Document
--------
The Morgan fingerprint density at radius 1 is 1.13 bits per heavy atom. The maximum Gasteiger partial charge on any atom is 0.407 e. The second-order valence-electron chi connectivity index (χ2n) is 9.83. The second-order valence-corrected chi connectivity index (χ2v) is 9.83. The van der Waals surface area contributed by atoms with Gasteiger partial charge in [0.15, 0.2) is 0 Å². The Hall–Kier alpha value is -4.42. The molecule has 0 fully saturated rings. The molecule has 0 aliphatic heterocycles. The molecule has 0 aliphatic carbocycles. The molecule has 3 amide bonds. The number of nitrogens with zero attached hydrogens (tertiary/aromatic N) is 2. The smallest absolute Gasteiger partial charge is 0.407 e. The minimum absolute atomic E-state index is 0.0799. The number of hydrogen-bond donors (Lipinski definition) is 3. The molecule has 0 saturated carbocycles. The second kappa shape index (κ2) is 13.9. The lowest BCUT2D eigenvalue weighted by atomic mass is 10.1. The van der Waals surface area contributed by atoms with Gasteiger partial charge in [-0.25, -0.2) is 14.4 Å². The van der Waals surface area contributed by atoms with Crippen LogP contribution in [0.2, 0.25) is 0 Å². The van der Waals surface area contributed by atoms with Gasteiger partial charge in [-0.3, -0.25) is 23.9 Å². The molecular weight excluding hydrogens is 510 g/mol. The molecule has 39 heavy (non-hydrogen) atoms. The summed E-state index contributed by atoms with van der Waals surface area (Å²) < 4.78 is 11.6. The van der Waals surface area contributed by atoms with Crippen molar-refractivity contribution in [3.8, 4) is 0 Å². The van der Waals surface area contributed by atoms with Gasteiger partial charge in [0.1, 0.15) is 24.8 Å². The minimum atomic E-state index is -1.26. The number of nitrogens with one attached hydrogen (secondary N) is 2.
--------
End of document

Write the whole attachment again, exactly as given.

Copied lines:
The Morgan fingerprint density at radius 1 is 1.13 bits per heavy atom. The maximum Gasteiger partial charge on any atom is 0.407 e. The second-order valence-electron chi connectivity index (χ2n) is 9.83. The second-order valence-corrected chi connectivity index (χ2v) is 9.83. The van der Waals surface area contributed by atoms with Gasteiger partial charge in [0.15, 0.2) is 0 Å². The Hall–Kier alpha value is -4.42. The molecule has 0 fully saturated rings. The molecule has 0 aliphatic heterocycles. The molecule has 0 aliphatic carbocycles. The molecule has 3 amide bonds. The number of nitrogens with zero attached hydrogens (tertiary/aromatic N) is 2. The smallest absolute Gasteiger partial charge is 0.407 e. The minimum absolute atomic E-state index is 0.0799. The number of hydrogen-bond donors (Lipinski definition) is 3. The molecule has 0 saturated carbocycles. The second kappa shape index (κ2) is 13.9. The lowest BCUT2D eigenvalue weighted by atomic mass is 10.1. The van der Waals surface area contributed by atoms with Gasteiger partial charge in [-0.25, -0.2) is 14.4 Å². The van der Waals surface area contributed by atoms with Crippen LogP contribution in [0.2, 0.25) is 0 Å². The van der Waals surface area contributed by atoms with Gasteiger partial charge in [-0.3, -0.25) is 23.9 Å². The molecular weight excluding hydrogens is 510 g/mol. The molecule has 39 heavy (non-hydrogen) atoms. The summed E-state index contributed by atoms with van der Waals surface area (Å²) < 4.78 is 11.6. The van der Waals surface area contributed by atoms with Crippen molar-refractivity contribution in [3.8, 4) is 0 Å². The van der Waals surface area contributed by atoms with Gasteiger partial charge in [0.1, 0.15) is 24.8 Å². The minimum atomic E-state index is -1.26. The number of nitrogens with one attached hydrogen (secondary N) is 2.